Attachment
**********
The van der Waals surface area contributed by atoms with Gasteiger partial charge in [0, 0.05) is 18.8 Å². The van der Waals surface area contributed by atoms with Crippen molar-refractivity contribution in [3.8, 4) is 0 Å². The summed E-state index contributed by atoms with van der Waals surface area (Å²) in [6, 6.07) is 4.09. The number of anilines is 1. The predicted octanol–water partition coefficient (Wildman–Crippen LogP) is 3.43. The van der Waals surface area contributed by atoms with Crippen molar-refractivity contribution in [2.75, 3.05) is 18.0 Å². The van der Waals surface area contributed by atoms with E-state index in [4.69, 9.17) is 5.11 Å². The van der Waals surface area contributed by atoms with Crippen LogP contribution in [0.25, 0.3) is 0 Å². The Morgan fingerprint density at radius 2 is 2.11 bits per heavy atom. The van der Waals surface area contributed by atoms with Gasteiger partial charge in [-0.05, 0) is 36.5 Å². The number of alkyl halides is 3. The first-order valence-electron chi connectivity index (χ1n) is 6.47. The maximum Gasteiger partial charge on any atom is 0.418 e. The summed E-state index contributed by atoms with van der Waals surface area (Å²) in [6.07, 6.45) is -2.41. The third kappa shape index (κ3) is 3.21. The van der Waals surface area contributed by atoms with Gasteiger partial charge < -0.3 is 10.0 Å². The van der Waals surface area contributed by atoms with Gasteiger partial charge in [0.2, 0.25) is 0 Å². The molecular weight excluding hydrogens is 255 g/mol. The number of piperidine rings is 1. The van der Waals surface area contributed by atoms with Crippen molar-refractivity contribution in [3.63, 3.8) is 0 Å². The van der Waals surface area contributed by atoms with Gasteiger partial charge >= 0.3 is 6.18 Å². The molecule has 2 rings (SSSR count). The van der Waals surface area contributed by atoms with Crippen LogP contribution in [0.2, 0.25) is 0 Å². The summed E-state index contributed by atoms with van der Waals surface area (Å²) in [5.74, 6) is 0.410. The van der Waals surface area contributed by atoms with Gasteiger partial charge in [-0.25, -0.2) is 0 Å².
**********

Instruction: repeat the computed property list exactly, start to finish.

The van der Waals surface area contributed by atoms with Gasteiger partial charge in [0, 0.05) is 18.8 Å². The van der Waals surface area contributed by atoms with Crippen molar-refractivity contribution in [3.8, 4) is 0 Å². The summed E-state index contributed by atoms with van der Waals surface area (Å²) in [6, 6.07) is 4.09. The number of anilines is 1. The predicted octanol–water partition coefficient (Wildman–Crippen LogP) is 3.43. The van der Waals surface area contributed by atoms with Crippen molar-refractivity contribution in [2.75, 3.05) is 18.0 Å². The van der Waals surface area contributed by atoms with E-state index in [4.69, 9.17) is 5.11 Å². The van der Waals surface area contributed by atoms with Crippen LogP contribution in [0.25, 0.3) is 0 Å². The Morgan fingerprint density at radius 2 is 2.11 bits per heavy atom. The van der Waals surface area contributed by atoms with Gasteiger partial charge in [-0.05, 0) is 36.5 Å². The number of alkyl halides is 3. The first-order valence-electron chi connectivity index (χ1n) is 6.47. The maximum Gasteiger partial charge on any atom is 0.418 e. The summed E-state index contributed by atoms with van der Waals surface area (Å²) in [6.07, 6.45) is -2.41. The third kappa shape index (κ3) is 3.21. The van der Waals surface area contributed by atoms with Gasteiger partial charge < -0.3 is 10.0 Å². The van der Waals surface area contributed by atoms with Gasteiger partial charge in [0.2, 0.25) is 0 Å². The molecular weight excluding hydrogens is 255 g/mol. The number of piperidine rings is 1. The van der Waals surface area contributed by atoms with Crippen molar-refractivity contribution in [3.63, 3.8) is 0 Å². The van der Waals surface area contributed by atoms with Gasteiger partial charge >= 0.3 is 6.18 Å². The molecule has 2 rings (SSSR count). The van der Waals surface area contributed by atoms with Crippen LogP contribution in [0.2, 0.25) is 0 Å². The summed E-state index contributed by atoms with van der Waals surface area (Å²) in [5.74, 6) is 0.410. The van der Waals surface area contributed by atoms with Gasteiger partial charge in [-0.25, -0.2) is 0 Å².